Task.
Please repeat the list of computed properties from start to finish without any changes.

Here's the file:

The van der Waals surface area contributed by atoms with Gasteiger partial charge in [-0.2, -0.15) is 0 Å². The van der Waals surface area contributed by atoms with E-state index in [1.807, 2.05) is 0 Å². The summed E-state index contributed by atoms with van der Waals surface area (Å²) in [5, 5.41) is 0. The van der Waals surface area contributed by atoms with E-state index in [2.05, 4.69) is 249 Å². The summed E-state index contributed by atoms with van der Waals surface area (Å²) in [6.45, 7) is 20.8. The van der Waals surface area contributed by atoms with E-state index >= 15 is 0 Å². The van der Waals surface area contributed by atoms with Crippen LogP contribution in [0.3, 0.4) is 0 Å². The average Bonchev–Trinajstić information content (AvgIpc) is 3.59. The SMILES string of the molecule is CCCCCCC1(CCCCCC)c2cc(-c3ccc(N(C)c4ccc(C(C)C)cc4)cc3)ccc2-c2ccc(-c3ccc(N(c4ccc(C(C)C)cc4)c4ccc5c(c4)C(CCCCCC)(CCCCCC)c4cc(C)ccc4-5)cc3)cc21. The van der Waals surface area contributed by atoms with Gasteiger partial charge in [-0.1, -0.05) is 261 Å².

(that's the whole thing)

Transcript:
The van der Waals surface area contributed by atoms with Gasteiger partial charge in [-0.2, -0.15) is 0 Å². The van der Waals surface area contributed by atoms with E-state index in [1.807, 2.05) is 0 Å². The summed E-state index contributed by atoms with van der Waals surface area (Å²) in [5, 5.41) is 0. The van der Waals surface area contributed by atoms with E-state index in [2.05, 4.69) is 249 Å². The summed E-state index contributed by atoms with van der Waals surface area (Å²) in [6.45, 7) is 20.8. The van der Waals surface area contributed by atoms with E-state index >= 15 is 0 Å². The van der Waals surface area contributed by atoms with Crippen LogP contribution in [0.3, 0.4) is 0 Å². The average Bonchev–Trinajstić information content (AvgIpc) is 3.59. The SMILES string of the molecule is CCCCCCC1(CCCCCC)c2cc(-c3ccc(N(C)c4ccc(C(C)C)cc4)cc3)ccc2-c2ccc(-c3ccc(N(c4ccc(C(C)C)cc4)c4ccc5c(c4)C(CCCCCC)(CCCCCC)c4cc(C)ccc4-5)cc3)cc21. The van der Waals surface area contributed by atoms with Gasteiger partial charge in [-0.1, -0.05) is 261 Å².